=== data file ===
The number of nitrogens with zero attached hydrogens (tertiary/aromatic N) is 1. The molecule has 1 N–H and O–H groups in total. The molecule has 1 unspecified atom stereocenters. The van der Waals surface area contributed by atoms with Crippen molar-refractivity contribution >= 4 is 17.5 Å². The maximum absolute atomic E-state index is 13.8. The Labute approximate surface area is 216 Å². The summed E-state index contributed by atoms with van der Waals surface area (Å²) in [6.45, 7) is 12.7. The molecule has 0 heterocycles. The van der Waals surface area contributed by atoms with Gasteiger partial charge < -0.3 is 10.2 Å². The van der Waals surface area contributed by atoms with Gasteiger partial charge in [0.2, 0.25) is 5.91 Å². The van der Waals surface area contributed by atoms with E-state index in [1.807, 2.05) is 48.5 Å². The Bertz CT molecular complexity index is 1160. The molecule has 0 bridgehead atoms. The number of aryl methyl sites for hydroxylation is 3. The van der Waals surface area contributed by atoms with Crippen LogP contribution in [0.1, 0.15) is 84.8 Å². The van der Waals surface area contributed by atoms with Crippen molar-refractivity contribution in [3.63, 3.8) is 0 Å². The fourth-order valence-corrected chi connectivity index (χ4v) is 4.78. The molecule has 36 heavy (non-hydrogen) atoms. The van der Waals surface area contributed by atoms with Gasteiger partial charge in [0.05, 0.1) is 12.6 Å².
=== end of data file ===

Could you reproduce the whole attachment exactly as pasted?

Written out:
The number of nitrogens with zero attached hydrogens (tertiary/aromatic N) is 1. The molecule has 1 N–H and O–H groups in total. The molecule has 1 unspecified atom stereocenters. The van der Waals surface area contributed by atoms with Crippen molar-refractivity contribution >= 4 is 17.5 Å². The maximum absolute atomic E-state index is 13.8. The Labute approximate surface area is 216 Å². The summed E-state index contributed by atoms with van der Waals surface area (Å²) in [6.45, 7) is 12.7. The molecule has 0 heterocycles. The van der Waals surface area contributed by atoms with Gasteiger partial charge < -0.3 is 10.2 Å². The van der Waals surface area contributed by atoms with Gasteiger partial charge in [0.2, 0.25) is 5.91 Å². The van der Waals surface area contributed by atoms with E-state index in [1.807, 2.05) is 48.5 Å². The Bertz CT molecular complexity index is 1160. The molecule has 0 bridgehead atoms. The number of aryl methyl sites for hydroxylation is 3. The van der Waals surface area contributed by atoms with Crippen LogP contribution in [0.1, 0.15) is 84.8 Å². The van der Waals surface area contributed by atoms with Crippen molar-refractivity contribution in [3.63, 3.8) is 0 Å². The fourth-order valence-corrected chi connectivity index (χ4v) is 4.78. The molecule has 36 heavy (non-hydrogen) atoms. The van der Waals surface area contributed by atoms with Gasteiger partial charge in [0.05, 0.1) is 12.6 Å².